Fish Diet:

Drug-laced fish foods provide the fish with parasite control. Disinfectants are used to kill bacteria; herbicides are used for killing excess vegetation. Resulting from this, some farmed fish have been discovered to be carrying the same chemical residues of hormones and drugs found in cattle. There are also vaccines given to prevent infections. This naturally creates a completely controllable environment for the fish. Some people consider this a good thing, because of the fishes guaranteed wholesomeness. Others do not consider this good, because it is so unnatural.

Pollution Issues:

Supplying the habitats for a large number of farmed fish in a small place is not
environmentally ideal. It is not an ecosystem that would be naturally supported. It far too compact, and lacking in so much diversity. A massive amount of waste material is created from this habitat. Wastes are created from uneaten fish feed and the high amounts of excreted wastes that go along with densely stocked habitats. The resulting wastes are high in nitrogen and phosphorus and when they are released in rivers or oceans they can cause the growth of algal blooms, which deplete oxygen.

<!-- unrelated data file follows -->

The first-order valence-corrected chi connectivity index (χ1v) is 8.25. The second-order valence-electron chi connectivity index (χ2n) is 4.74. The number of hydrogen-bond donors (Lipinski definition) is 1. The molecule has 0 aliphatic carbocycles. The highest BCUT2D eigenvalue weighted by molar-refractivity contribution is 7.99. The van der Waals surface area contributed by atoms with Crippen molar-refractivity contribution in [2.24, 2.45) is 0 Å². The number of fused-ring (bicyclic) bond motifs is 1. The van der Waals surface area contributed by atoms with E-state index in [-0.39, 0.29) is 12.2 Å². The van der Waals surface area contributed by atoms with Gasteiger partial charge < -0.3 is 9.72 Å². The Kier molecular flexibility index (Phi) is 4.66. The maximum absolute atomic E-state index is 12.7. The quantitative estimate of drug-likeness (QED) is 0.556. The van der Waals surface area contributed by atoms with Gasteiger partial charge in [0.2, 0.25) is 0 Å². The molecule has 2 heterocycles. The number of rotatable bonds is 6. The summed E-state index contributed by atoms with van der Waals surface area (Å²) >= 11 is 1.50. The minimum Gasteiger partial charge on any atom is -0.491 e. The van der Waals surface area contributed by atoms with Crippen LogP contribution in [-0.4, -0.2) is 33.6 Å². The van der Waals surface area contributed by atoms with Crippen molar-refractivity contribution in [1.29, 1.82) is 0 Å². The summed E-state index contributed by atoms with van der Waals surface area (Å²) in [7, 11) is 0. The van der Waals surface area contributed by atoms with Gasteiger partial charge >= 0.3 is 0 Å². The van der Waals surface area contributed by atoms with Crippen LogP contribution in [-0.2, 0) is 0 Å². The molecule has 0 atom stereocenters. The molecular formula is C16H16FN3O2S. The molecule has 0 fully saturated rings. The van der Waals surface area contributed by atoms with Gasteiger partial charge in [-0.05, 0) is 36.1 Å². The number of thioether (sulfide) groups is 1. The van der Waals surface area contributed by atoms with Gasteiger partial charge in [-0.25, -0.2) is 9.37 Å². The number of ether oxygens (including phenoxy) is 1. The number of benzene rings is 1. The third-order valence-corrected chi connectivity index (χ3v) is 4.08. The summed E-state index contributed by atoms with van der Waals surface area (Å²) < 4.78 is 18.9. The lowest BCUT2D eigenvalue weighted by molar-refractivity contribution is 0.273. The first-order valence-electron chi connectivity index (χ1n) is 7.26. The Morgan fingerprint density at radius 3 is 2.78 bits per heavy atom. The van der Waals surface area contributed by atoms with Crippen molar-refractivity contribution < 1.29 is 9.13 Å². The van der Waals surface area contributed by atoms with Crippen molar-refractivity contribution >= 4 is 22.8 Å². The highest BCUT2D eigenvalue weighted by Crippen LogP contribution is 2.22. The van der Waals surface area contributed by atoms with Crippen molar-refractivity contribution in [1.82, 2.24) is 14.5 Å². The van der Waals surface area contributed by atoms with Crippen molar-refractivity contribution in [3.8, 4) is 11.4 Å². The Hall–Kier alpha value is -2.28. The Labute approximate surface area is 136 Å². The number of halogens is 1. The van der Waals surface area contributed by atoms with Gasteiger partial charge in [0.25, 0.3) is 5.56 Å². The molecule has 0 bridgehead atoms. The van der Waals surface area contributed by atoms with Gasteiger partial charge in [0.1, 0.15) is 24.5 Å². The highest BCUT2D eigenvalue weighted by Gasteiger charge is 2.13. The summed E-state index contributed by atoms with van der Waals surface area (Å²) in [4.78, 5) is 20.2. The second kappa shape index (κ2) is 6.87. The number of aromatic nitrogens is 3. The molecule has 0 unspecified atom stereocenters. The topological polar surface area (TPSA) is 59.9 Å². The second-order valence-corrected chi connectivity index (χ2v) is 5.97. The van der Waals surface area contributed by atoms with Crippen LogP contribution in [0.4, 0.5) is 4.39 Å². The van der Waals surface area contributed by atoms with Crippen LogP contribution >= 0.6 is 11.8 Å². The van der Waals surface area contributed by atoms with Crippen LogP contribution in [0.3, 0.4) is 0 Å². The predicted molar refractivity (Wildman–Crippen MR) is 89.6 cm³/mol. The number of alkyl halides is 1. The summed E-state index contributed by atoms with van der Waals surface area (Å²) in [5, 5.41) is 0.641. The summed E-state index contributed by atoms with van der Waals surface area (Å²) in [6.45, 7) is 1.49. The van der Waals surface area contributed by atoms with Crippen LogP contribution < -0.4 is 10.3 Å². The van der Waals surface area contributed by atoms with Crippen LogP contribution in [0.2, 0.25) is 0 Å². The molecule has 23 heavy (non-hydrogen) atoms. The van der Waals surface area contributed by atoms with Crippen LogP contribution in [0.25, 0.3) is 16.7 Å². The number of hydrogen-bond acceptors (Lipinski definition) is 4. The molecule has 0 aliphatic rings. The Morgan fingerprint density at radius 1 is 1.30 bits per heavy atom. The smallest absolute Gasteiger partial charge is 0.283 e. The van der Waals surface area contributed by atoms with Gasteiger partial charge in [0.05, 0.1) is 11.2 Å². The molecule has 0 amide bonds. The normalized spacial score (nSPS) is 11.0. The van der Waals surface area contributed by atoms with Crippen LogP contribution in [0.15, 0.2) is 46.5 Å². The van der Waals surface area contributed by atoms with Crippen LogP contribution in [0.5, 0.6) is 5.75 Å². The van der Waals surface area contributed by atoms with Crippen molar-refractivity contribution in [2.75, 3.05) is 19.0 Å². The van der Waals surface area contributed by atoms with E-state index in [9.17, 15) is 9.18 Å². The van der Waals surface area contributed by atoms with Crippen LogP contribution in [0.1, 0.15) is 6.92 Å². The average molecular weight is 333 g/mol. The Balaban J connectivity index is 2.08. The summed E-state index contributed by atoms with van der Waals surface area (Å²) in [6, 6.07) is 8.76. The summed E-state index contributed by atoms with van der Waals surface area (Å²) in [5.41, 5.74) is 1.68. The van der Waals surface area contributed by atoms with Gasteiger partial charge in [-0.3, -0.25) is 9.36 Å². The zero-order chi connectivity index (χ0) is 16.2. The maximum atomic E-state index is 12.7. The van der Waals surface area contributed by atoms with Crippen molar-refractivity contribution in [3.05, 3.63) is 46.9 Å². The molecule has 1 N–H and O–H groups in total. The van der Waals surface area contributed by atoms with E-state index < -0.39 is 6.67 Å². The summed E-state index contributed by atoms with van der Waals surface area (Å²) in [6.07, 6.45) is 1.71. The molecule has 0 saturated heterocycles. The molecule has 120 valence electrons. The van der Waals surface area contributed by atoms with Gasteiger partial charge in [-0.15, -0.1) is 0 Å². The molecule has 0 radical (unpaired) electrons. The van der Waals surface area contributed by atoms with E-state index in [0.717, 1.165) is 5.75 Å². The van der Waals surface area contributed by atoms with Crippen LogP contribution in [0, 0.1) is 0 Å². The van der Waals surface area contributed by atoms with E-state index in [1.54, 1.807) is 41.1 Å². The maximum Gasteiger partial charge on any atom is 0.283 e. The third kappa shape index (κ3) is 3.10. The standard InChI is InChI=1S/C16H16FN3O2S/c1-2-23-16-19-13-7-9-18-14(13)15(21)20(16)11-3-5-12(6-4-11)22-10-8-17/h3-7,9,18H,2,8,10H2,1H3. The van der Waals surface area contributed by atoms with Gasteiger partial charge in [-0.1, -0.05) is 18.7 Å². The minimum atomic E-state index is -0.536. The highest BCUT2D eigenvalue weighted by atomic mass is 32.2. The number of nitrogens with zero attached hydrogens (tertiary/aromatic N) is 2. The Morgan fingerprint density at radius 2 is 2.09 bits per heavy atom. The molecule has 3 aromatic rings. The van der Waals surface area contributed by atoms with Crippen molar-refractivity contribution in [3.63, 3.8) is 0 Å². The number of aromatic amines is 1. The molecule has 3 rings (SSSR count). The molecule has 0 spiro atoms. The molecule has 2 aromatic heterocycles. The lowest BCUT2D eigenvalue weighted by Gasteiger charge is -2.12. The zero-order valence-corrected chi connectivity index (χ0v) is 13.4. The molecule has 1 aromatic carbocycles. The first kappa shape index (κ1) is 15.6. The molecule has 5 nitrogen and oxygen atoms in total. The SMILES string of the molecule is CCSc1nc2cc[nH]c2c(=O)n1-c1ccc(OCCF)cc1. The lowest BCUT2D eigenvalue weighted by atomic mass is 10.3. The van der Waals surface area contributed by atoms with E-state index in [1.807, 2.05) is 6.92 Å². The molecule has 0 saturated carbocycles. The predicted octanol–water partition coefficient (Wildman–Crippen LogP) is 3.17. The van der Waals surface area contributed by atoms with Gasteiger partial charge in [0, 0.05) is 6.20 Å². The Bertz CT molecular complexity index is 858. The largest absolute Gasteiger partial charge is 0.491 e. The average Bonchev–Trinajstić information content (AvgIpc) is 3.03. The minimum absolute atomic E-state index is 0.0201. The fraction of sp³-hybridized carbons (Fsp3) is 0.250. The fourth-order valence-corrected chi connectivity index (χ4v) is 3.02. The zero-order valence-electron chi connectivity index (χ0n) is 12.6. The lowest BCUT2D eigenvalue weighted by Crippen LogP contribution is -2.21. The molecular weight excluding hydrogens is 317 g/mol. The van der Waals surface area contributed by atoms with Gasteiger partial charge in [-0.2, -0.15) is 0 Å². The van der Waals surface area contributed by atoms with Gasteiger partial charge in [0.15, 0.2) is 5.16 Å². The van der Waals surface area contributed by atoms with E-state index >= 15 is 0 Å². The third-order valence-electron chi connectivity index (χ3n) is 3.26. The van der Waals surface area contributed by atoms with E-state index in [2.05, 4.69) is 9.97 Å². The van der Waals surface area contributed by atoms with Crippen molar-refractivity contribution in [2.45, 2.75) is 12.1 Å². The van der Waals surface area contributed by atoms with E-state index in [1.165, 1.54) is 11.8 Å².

Degradation of the Environment:

Lots of the mangroves that used to exist are no longer around. One major reason is because the habitats are not very “attractive” and another reason is because the habitats are so nutrient rich and create excellent breeding grounds and hatchery environments. As with any other resource that uses the land, there are slash and burn techniques used by some that use up the land quickly and leave it in no shape to still be worked with afterwards.


Health-conscious people are increasing their consumption of fish and shellfish. Ocean fish catches are also declining, so naturally production to fill the demand for these fish is taking place. There is a market for fish not only in the grocery store, but in pet stores too.